The Birth of Pecos Bill
A Texas Tall Tale
S. E. Schlosser
Well now Pecos Bill was born in the usual way to a real nice cowpoke and his wife who were journeying west with their eighteen children. Bill's Ma knew right from the start that he was something else. He started talkin' before he was a month old, did his teething on his Pa's bowie knife and rode his first horse jest as soon as he learned to sit up on his own. When he started to crawl, Pecos Bill would slither out of the wagon while his Mama was cookin' supper and wrestle with the bear cubs and other wild animals that roamed the prairies.
Yep, the whole family was expecting great things of little Bill; until they lost him in the drink. Seems they took the wagons over the Pecos River while Pecos Bill was taking a nap and he got bounced out of the back and swept downstream afore anyone missed him. If he hadn't taught himself to swim right-quick, he would have been a goner!
Right about the time Pecos Bill was drying out and trying to get a fix on where he was, a Mama Coyote came along and decided to adopt the poor waif and raise him with the rest of her pups. So Pecos Bill spent the first fifteen years of his life running around with the coyote pack, howling to the moon, chasing prey across the prairies, and having the time of his life.
Pecos Bill plumb forgot all about his real family, until the day he turned sixteen and his older brother came along. He was punchin' a herd of long-horn cattle and had brought them down to drink from the Pecos River. The ol' cowpoke took one look at Pecos Bill and knew he'd found his long-lost brother, on account of he looked jest like their Ma, who'd died of a broken heart after they lost little Bill in the river.
"See here, ain't you Pecos Bill, my little brother?" demanded the cowpoke of Pecos Bill when he came jumping over a giant log to run about in the field and howl at the full moon.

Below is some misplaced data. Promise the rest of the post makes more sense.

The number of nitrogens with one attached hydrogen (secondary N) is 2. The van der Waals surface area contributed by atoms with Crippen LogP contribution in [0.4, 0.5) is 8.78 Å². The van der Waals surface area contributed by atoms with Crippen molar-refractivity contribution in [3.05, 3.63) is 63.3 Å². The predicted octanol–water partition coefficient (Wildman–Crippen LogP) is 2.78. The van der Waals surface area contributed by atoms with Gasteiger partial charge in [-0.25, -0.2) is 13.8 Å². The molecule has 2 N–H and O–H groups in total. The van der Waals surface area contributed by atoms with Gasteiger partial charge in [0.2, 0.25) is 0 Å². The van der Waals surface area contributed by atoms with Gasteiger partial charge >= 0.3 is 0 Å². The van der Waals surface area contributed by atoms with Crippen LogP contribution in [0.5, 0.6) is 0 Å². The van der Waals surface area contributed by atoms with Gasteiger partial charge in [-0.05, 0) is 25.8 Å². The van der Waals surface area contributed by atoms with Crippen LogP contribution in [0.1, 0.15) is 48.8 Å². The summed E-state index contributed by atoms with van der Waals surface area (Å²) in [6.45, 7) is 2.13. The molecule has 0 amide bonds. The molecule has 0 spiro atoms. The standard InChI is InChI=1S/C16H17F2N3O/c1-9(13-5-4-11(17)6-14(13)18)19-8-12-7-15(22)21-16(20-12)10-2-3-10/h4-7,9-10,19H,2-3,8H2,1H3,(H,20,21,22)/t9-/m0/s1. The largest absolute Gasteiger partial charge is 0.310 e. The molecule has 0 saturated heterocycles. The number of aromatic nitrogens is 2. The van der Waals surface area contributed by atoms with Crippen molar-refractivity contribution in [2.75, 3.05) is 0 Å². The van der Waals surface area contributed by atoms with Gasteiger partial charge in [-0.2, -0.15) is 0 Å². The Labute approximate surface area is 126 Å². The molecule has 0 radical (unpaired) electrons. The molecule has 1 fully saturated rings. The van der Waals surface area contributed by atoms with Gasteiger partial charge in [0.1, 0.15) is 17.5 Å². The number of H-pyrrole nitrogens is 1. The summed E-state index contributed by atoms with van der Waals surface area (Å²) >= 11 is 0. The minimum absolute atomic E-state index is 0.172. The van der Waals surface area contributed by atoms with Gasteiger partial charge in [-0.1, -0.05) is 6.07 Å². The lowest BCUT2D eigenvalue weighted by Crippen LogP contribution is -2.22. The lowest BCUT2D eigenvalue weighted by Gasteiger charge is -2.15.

"Don't think so," said Pecos Bill. "I'm a coyote! Listen to me howl!" Pecos Bill let out a horrendous shout and scampered about the field on all fours. He scared the herd so bad that the long horns almost stampeded.
"You stop that!" Bill's brother shouted after he got the cattle calmed down. "And tell me this; how come you ain't got a long bushy tail if you're a coyote."
That was a tricky question. Pecos Bill thought about it for a long time.
"I got fleas," he volunteered. "And I howl at the moon!"
"Everybody in Texas has fleas and howls at the moon. That ain't no excuse," said his big brother. "Any how, you can walk upright like a normal person and you can talk too. That ain't what a coyote does."
"I guess you're right," said Pecos Bill.
"'Course I'm right. I'm your big brother and I outta know," snapped the cowpoke. "It's about time you stopped foolin' around on the prairie and became a cowboy like all the rest of us."
That made good sense to Pecos Bill. So he bid farewell to the coyote pack and went out west with his brother to learn to be a cowboy. Soon as he learned the ropes some, Pecos Bill began to realize that the cowboys needed some new tricks to help them cope with them stubborn longhorns. The cowboys kept getting the cows mixed up, which made the owners mad, so Pecos Bill invented the branding iron so they could put a mark on each cow telling everybody who owned it. Then he noticed that the other cowboys were having trouble making the wilder cows behave. Now whenever Pecos Bill saw a cow misbehavin', he'd jump on its back and ride it until it had bucked and kicked itself into behaving better. But the other cowboys weren't so skilled as Bill, so he invented the lasso to help them tame the wild cows.
Pecos Bill's brother was right proud of him. "Not bad for a kid raised by coyotes," he told his baby brother. "In another couple of years, you'll be the toughest cowboy in the world."
And he was right!
You can read about Pecos Bill and the Haunted House in Spooky Southwest by S.E. Schlosser.